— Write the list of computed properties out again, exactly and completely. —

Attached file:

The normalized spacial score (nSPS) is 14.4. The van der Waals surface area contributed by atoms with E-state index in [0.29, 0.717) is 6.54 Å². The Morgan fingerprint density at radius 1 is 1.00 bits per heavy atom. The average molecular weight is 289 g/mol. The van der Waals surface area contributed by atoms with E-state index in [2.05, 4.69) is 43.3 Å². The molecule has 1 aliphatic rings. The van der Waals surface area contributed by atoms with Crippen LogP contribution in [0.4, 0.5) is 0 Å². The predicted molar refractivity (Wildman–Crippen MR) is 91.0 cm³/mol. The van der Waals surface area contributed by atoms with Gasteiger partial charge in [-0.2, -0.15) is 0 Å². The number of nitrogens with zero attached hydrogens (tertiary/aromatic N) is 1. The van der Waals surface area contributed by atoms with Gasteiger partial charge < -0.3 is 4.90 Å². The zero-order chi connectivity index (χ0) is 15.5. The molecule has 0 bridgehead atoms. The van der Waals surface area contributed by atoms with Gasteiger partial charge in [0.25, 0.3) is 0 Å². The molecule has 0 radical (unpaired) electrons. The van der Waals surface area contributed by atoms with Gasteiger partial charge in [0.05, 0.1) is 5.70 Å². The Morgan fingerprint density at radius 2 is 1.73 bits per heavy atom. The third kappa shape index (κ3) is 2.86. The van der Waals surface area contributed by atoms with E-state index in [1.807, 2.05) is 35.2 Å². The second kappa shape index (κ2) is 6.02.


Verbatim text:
The normalized spacial score (nSPS) is 14.4. The van der Waals surface area contributed by atoms with E-state index in [0.29, 0.717) is 6.54 Å². The Morgan fingerprint density at radius 1 is 1.00 bits per heavy atom. The average molecular weight is 289 g/mol. The van der Waals surface area contributed by atoms with E-state index in [2.05, 4.69) is 43.3 Å². The molecule has 1 aliphatic rings. The van der Waals surface area contributed by atoms with Crippen LogP contribution in [0.4, 0.5) is 0 Å². The predicted molar refractivity (Wildman–Crippen MR) is 91.0 cm³/mol. The van der Waals surface area contributed by atoms with Gasteiger partial charge in [-0.2, -0.15) is 0 Å². The number of nitrogens with zero attached hydrogens (tertiary/aromatic N) is 1. The van der Waals surface area contributed by atoms with Gasteiger partial charge < -0.3 is 4.90 Å². The zero-order chi connectivity index (χ0) is 15.5. The molecule has 0 bridgehead atoms. The van der Waals surface area contributed by atoms with Gasteiger partial charge in [0.25, 0.3) is 0 Å². The molecule has 0 radical (unpaired) electrons. The van der Waals surface area contributed by atoms with Gasteiger partial charge in [0.05, 0.1) is 5.70 Å². The Morgan fingerprint density at radius 2 is 1.73 bits per heavy atom. The third kappa shape index (κ3) is 2.86. The van der Waals surface area contributed by atoms with E-state index in [1.807, 2.05) is 35.2 Å². The second kappa shape index (κ2) is 6.02.